How Long Does Fertilizer Last in Grass (This Long!)

This post contains affiliate links.

How Long Does Fertilizer Last in Grass
How Long Does Fertilizer Last in Grass

A lush, green lawn is every homeowner or gardener’s dream, and achieving it demands the right care and attention. And one of the most important aspects of lawn care is fertilization. The right balance of nutrients can promote healthy roots, improve turf density, reduce weed growth, and enhance overall lawn health.

But one question that frequently arises among lawnmowers is: how long does fertilizer last in grass? Generally, fertilizer can last almost forever; however, the length of time it stays in grass depends on the kind of fertilizer.

The table below shows different types of fertilizer and the length of time it stays in grass

Type of FertilizerLength of Time it Stays in Grass
Organic liquid fertilizer2 to 4 weeks
Organic dry fertilizer4 to 6 weeks
Inorganic liquid fertilizer1 to 2 weeks
Synthetic dry fertilizer4 to 36 weeks
The table displays various types of fertilizer and the length of time it stays in grass.

Read on to explore the longevity of fertilizer in grass, factors that affect its lifespan, and the recommended frequency of fertilization. Read this article if you wonder whether fertilizer and plant food are similar.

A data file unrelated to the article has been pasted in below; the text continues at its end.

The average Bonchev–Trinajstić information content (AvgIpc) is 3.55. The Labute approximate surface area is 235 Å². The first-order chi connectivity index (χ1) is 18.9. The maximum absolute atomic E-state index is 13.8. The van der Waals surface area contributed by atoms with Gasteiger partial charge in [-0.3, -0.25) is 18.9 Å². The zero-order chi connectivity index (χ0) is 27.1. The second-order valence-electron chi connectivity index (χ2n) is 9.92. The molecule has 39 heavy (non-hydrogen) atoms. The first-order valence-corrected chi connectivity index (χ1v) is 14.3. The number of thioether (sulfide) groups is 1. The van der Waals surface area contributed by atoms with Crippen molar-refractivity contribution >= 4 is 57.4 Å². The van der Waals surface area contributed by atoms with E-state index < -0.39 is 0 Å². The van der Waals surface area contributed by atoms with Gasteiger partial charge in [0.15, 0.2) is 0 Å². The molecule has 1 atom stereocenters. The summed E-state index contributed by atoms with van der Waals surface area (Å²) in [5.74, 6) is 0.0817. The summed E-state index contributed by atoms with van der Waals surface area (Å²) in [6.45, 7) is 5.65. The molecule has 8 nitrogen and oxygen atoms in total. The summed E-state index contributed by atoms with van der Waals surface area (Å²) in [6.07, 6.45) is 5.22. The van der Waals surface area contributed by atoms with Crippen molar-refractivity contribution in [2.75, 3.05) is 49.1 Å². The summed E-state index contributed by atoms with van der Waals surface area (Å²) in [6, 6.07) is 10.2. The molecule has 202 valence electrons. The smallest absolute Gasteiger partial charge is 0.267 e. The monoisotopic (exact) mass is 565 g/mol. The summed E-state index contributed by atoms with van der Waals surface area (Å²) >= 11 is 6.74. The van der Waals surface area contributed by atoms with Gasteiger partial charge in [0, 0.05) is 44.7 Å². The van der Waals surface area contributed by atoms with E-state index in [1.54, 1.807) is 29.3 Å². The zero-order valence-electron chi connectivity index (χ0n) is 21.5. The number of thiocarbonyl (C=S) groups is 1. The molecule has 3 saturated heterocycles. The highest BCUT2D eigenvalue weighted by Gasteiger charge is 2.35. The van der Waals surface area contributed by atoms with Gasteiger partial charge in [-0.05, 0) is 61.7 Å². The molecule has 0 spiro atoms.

What is Fertilizer, And How Does it Work?

Fertilizers are a nutrient-rich substance that enriches soil, providing necessary nutrients to grass and plants for optimal growth. The most common sources of essential nutrients in fertilizers are phosphorus (P), nitrogen (N), and potassium (K). Also, some fertilizers include “micronutrients,” including zinc and other metals essential for plant growth (Source: United States Environmental Protection Agency). A specific fertilizer material mainly depends on the nutrients that it provides.

There are mainly three types of fertilizer (Source: Frontiers):

  • Organic fertilizers (manure and compost) are produced from animal feces and plant or animal decayed or decomposed matter.
  • Mineral fertilizers (phosphorus and potash) are made from the environment and crushed or chemically treated before application.
  • Industrial fertilizers (ammonium phosphate, urea, ammonium nitrate) are created industrially through chemical reactions.

How Long Does it Take to See the Results of Fertilizers?

The impact that fertilizers have on grass growth and appearance varies due to various factors like soil composition, climate, and grass density. In general, after applying the fertilizer to your lawn, it takes about two weeks to see the result of the fertilizers’ initial impact. However, for more long-term results like growth, root development, and maintenance, it can take up to 6-8 weeks after application to be noticeable.

Depending on the type of fertilizer you use, it can take anywhere from one to five days to start seeing results from using lawn fertilizer.